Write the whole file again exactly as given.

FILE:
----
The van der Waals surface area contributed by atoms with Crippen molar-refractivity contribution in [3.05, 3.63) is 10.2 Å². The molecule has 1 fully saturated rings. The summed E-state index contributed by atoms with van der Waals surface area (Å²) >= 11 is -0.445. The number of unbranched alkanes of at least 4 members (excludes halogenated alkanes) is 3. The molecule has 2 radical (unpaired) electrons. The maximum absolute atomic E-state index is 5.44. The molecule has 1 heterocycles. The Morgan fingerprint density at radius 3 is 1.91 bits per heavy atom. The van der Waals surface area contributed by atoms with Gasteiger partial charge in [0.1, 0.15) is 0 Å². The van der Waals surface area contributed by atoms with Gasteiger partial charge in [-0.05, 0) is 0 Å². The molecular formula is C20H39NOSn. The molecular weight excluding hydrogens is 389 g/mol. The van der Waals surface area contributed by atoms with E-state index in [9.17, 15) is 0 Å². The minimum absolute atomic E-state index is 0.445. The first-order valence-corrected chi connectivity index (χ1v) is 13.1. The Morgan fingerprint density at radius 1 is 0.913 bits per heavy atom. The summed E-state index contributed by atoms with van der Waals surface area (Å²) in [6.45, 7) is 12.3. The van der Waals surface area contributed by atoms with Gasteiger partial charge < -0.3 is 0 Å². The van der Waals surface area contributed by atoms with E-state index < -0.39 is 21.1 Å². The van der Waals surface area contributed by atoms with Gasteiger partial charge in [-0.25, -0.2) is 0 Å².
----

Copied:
The van der Waals surface area contributed by atoms with Crippen molar-refractivity contribution in [3.05, 3.63) is 10.2 Å². The molecule has 1 fully saturated rings. The summed E-state index contributed by atoms with van der Waals surface area (Å²) >= 11 is -0.445. The number of unbranched alkanes of at least 4 members (excludes halogenated alkanes) is 3. The molecule has 2 radical (unpaired) electrons. The maximum absolute atomic E-state index is 5.44. The molecule has 1 heterocycles. The Morgan fingerprint density at radius 3 is 1.91 bits per heavy atom. The van der Waals surface area contributed by atoms with Gasteiger partial charge in [0.1, 0.15) is 0 Å². The van der Waals surface area contributed by atoms with Gasteiger partial charge in [-0.05, 0) is 0 Å². The molecular formula is C20H39NOSn. The molecular weight excluding hydrogens is 389 g/mol. The van der Waals surface area contributed by atoms with E-state index in [9.17, 15) is 0 Å². The minimum absolute atomic E-state index is 0.445. The first-order valence-corrected chi connectivity index (χ1v) is 13.1. The Morgan fingerprint density at radius 1 is 0.913 bits per heavy atom. The summed E-state index contributed by atoms with van der Waals surface area (Å²) in [6.45, 7) is 12.3. The van der Waals surface area contributed by atoms with Gasteiger partial charge < -0.3 is 0 Å². The van der Waals surface area contributed by atoms with E-state index < -0.39 is 21.1 Å². The van der Waals surface area contributed by atoms with Gasteiger partial charge in [-0.25, -0.2) is 0 Å².